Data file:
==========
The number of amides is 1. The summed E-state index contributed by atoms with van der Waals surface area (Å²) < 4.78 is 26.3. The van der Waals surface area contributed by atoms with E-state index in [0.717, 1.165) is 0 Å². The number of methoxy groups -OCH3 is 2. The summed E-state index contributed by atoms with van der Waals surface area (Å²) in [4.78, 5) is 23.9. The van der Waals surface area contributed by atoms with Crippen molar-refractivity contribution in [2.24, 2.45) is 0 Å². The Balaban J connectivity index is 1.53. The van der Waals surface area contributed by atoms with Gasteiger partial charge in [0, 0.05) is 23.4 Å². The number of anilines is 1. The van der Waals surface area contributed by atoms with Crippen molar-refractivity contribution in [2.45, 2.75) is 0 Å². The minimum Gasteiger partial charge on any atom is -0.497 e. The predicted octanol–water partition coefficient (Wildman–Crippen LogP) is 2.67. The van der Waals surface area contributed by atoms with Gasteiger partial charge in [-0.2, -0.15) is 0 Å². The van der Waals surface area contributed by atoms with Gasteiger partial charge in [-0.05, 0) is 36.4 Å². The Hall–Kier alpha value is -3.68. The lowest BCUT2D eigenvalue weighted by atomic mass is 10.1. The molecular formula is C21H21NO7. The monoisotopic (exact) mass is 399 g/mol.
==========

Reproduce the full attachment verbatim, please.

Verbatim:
The number of amides is 1. The summed E-state index contributed by atoms with van der Waals surface area (Å²) < 4.78 is 26.3. The van der Waals surface area contributed by atoms with E-state index in [0.717, 1.165) is 0 Å². The number of methoxy groups -OCH3 is 2. The summed E-state index contributed by atoms with van der Waals surface area (Å²) in [4.78, 5) is 23.9. The van der Waals surface area contributed by atoms with Crippen molar-refractivity contribution in [2.24, 2.45) is 0 Å². The Balaban J connectivity index is 1.53. The van der Waals surface area contributed by atoms with Gasteiger partial charge in [0, 0.05) is 23.4 Å². The number of anilines is 1. The van der Waals surface area contributed by atoms with Crippen molar-refractivity contribution in [2.45, 2.75) is 0 Å². The minimum Gasteiger partial charge on any atom is -0.497 e. The predicted octanol–water partition coefficient (Wildman–Crippen LogP) is 2.67. The van der Waals surface area contributed by atoms with Gasteiger partial charge in [-0.2, -0.15) is 0 Å². The van der Waals surface area contributed by atoms with Gasteiger partial charge in [-0.05, 0) is 36.4 Å². The Hall–Kier alpha value is -3.68. The lowest BCUT2D eigenvalue weighted by atomic mass is 10.1. The molecular formula is C21H21NO7. The monoisotopic (exact) mass is 399 g/mol.